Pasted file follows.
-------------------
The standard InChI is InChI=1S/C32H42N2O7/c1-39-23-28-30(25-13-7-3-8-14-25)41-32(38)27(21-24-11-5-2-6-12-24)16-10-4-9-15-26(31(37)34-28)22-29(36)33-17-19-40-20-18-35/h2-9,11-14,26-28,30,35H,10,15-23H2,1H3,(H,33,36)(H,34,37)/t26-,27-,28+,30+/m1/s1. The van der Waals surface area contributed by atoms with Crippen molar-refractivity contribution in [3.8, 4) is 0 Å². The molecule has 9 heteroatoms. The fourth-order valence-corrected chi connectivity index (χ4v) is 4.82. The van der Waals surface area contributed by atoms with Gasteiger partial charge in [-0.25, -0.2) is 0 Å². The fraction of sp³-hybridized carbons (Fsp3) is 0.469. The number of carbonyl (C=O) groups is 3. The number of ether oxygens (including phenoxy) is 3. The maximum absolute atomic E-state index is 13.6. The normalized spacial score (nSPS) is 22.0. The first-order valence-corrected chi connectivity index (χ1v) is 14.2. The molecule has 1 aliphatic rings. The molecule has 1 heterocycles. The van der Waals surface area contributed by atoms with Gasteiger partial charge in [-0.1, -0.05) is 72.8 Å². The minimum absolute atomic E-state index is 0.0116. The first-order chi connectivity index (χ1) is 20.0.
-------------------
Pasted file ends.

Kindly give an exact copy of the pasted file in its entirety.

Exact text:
The standard InChI is InChI=1S/C32H42N2O7/c1-39-23-28-30(25-13-7-3-8-14-25)41-32(38)27(21-24-11-5-2-6-12-24)16-10-4-9-15-26(31(37)34-28)22-29(36)33-17-19-40-20-18-35/h2-9,11-14,26-28,30,35H,10,15-23H2,1H3,(H,33,36)(H,34,37)/t26-,27-,28+,30+/m1/s1. The van der Waals surface area contributed by atoms with Crippen molar-refractivity contribution in [3.8, 4) is 0 Å². The molecule has 9 heteroatoms. The fourth-order valence-corrected chi connectivity index (χ4v) is 4.82. The van der Waals surface area contributed by atoms with Gasteiger partial charge in [-0.25, -0.2) is 0 Å². The fraction of sp³-hybridized carbons (Fsp3) is 0.469. The number of carbonyl (C=O) groups is 3. The number of ether oxygens (including phenoxy) is 3. The maximum absolute atomic E-state index is 13.6. The normalized spacial score (nSPS) is 22.0. The first-order valence-corrected chi connectivity index (χ1v) is 14.2. The molecule has 1 aliphatic rings. The molecule has 1 heterocycles. The van der Waals surface area contributed by atoms with Gasteiger partial charge in [-0.1, -0.05) is 72.8 Å². The minimum absolute atomic E-state index is 0.0116. The first-order chi connectivity index (χ1) is 20.0.